Greet's nonstandardized approach will help it separate itself from other hotels in the economy segment, but individuality comes at a cost and may mean the rollout takes a little longer than equivalent cookie-cutter brands.
Accor wants to open 300 new Greet hotels across Europe by 2030 as part of an attempt to reenergize the economy segment.
News of the new brand leaked out earlier this year with a story in French newspaper Le Figaro. Since then Accor has opened one hotel, in the Burgundy region of France and has plans for others in cities like Paris and Rennes. The first Greet — styled as greet — outside of France will be in Darmstadt, Germany.
Hotel owners will have considerable flexibility in how they kit out the properties, thanks to a non-standardized approach. Interestingly, one of the few requirements will be that 20 percent of rooms can accommodate between 4 and 6 people. This opens up the potential to capture more of the family and group markets, similar to what hostels do.
Accor has more than 4,900 hotels spread across 110 countries and according to a spokesperson, Greet is the 39th accommodation brand in its portfolio.
Riding the Zeitgeist
Greet sits on the bottom rung of Accor’s brand portfolio alongside the likes of Ibis and Jo&Joe.
But while Ibis and its various iterations offer a more traditional economy approach — even with its new look — Greet aims to be something different.
“By granting greater flexibility and freedom to hotel owners, Accor is seeking to support its franchisee partners and create positive and virtuous hospitality that is attentive to customer needs and to society’s new considerations,” the company said.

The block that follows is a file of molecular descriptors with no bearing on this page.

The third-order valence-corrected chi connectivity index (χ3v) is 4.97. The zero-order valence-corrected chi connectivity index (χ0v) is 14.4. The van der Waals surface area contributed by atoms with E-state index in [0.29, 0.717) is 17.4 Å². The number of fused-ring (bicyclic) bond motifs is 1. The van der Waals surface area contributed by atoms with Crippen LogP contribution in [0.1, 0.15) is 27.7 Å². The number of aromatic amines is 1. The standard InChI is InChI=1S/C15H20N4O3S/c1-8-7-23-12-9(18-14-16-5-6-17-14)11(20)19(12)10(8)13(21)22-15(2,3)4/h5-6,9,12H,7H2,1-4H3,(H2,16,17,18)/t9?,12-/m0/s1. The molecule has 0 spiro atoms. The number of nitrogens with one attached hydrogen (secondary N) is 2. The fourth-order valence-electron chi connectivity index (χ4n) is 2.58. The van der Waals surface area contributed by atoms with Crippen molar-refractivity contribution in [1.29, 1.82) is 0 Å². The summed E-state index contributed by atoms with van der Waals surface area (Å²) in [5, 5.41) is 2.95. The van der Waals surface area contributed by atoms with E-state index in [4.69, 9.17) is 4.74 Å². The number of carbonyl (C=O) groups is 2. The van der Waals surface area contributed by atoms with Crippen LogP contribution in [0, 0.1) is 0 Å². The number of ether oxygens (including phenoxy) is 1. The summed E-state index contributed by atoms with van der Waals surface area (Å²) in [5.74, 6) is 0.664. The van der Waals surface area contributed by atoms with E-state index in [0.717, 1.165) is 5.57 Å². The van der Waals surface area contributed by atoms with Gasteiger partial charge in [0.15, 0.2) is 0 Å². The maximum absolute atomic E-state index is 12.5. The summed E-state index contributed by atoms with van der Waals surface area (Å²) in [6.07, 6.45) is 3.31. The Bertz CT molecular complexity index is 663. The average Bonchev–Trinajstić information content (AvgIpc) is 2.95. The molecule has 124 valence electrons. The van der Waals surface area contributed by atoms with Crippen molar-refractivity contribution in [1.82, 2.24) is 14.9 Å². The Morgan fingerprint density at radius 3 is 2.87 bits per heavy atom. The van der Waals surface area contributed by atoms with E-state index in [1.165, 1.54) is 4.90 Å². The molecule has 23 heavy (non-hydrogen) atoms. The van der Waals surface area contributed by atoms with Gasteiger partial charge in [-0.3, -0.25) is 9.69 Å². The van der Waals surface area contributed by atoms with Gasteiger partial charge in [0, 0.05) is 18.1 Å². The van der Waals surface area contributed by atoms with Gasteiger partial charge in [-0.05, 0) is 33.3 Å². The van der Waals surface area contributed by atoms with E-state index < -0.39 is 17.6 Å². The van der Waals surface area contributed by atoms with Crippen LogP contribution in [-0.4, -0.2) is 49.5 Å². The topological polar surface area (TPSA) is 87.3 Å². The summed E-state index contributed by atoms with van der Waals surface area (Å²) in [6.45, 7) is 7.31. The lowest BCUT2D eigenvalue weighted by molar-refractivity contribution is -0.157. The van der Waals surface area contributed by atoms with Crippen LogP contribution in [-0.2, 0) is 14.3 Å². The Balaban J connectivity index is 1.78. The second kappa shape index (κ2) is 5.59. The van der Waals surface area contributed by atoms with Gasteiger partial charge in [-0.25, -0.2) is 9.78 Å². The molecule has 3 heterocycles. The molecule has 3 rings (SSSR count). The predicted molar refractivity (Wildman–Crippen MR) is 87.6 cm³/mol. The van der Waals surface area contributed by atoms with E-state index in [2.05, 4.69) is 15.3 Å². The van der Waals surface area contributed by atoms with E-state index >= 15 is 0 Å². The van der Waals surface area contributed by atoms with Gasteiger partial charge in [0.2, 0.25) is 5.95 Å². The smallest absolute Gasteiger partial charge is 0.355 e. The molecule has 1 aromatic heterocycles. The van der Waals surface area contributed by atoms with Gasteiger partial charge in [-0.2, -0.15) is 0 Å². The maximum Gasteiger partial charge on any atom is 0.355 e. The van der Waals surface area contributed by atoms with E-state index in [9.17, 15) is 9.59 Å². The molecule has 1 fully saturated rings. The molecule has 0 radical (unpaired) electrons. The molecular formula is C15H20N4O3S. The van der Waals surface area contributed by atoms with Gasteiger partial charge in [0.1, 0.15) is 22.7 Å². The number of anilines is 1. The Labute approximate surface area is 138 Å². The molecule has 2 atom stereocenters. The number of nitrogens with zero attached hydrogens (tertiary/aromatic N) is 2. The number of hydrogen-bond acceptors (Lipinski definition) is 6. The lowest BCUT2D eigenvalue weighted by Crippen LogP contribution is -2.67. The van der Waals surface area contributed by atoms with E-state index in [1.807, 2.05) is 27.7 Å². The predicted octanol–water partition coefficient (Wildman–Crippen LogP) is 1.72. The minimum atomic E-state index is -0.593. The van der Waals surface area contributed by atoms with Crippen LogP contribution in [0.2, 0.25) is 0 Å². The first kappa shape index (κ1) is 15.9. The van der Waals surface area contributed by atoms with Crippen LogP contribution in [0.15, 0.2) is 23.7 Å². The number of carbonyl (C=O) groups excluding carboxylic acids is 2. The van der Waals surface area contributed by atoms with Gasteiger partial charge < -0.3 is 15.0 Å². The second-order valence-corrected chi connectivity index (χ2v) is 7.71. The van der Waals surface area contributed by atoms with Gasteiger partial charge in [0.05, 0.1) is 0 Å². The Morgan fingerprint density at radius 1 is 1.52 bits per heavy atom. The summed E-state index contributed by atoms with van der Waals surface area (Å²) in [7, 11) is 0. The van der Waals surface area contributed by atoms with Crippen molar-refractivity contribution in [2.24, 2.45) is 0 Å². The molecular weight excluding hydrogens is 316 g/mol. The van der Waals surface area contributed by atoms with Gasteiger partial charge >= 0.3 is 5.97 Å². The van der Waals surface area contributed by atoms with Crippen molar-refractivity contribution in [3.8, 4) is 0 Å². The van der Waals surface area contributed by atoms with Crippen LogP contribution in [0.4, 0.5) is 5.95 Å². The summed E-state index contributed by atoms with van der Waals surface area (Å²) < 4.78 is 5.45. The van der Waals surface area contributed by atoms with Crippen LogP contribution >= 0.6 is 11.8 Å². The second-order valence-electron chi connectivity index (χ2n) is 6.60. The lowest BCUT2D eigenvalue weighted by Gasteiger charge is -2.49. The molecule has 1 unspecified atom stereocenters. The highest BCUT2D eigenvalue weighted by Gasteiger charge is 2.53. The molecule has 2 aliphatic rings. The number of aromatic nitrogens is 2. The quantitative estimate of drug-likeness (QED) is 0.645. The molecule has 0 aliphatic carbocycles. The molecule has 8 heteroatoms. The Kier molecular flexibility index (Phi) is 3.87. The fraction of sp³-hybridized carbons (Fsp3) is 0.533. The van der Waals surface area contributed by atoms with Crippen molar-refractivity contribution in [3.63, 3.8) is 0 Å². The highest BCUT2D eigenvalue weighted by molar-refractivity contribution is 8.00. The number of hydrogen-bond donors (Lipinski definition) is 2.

When any of the big hotel companies launches a new brand there are always questions over how different it can really be to others and — especially in the lifestyle segments — whether it can really compete with independents.
With Greet, Accor is really pushing the sustainable and environmental angle, especially through the interior decorations.
“Each hotel owner is free to express himself while staying true to the three ways of being Greet: by salvaging objects sourced via second-hand networks or from eco-responsible suppliers; by upcycling unusual decorative items, and by revisiting these objects to repurpose them and give them a second lease of life,” Accor said.
The hotel company has partnered with homeless charity Emmaüs and recycling company Valdelia to help hotel owners source second-hand furniture.
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Photo credit: The Greet hotel in Beaune, Burgundy. Accor wants 300 hotels by 2030. Accor